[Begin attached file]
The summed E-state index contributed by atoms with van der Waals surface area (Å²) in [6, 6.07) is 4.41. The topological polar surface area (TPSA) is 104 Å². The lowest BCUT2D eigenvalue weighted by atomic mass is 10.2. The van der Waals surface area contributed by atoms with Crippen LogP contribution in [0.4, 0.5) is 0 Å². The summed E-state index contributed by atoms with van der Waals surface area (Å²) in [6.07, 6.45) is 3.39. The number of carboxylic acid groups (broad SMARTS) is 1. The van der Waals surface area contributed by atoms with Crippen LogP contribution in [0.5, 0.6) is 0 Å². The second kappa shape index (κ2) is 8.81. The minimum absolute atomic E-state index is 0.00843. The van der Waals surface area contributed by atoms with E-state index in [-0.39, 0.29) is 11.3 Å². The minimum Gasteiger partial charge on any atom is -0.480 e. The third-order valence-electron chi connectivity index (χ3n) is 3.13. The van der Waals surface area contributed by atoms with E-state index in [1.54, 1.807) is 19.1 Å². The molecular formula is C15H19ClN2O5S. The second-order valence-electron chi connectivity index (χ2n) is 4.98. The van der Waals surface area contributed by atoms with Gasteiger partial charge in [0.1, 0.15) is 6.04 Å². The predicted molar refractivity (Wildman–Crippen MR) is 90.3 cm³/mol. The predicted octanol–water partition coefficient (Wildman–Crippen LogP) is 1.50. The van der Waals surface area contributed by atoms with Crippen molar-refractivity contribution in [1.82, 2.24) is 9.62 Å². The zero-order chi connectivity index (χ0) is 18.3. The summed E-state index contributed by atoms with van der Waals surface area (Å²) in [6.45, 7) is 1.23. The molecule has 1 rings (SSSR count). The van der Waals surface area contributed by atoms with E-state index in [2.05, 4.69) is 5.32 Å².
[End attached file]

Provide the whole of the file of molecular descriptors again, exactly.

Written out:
The summed E-state index contributed by atoms with van der Waals surface area (Å²) in [6, 6.07) is 4.41. The topological polar surface area (TPSA) is 104 Å². The lowest BCUT2D eigenvalue weighted by atomic mass is 10.2. The van der Waals surface area contributed by atoms with Crippen LogP contribution in [0.4, 0.5) is 0 Å². The summed E-state index contributed by atoms with van der Waals surface area (Å²) in [6.07, 6.45) is 3.39. The number of carboxylic acid groups (broad SMARTS) is 1. The van der Waals surface area contributed by atoms with Crippen LogP contribution in [0.5, 0.6) is 0 Å². The second kappa shape index (κ2) is 8.81. The minimum absolute atomic E-state index is 0.00843. The van der Waals surface area contributed by atoms with E-state index in [-0.39, 0.29) is 11.3 Å². The minimum Gasteiger partial charge on any atom is -0.480 e. The third-order valence-electron chi connectivity index (χ3n) is 3.13. The van der Waals surface area contributed by atoms with E-state index in [1.54, 1.807) is 19.1 Å². The molecular formula is C15H19ClN2O5S. The second-order valence-electron chi connectivity index (χ2n) is 4.98. The van der Waals surface area contributed by atoms with Gasteiger partial charge in [0.1, 0.15) is 6.04 Å². The predicted molar refractivity (Wildman–Crippen MR) is 90.3 cm³/mol. The predicted octanol–water partition coefficient (Wildman–Crippen LogP) is 1.50. The van der Waals surface area contributed by atoms with Crippen molar-refractivity contribution in [1.82, 2.24) is 9.62 Å². The zero-order chi connectivity index (χ0) is 18.3. The summed E-state index contributed by atoms with van der Waals surface area (Å²) in [6.45, 7) is 1.23. The molecule has 1 rings (SSSR count). The van der Waals surface area contributed by atoms with E-state index in [2.05, 4.69) is 5.32 Å².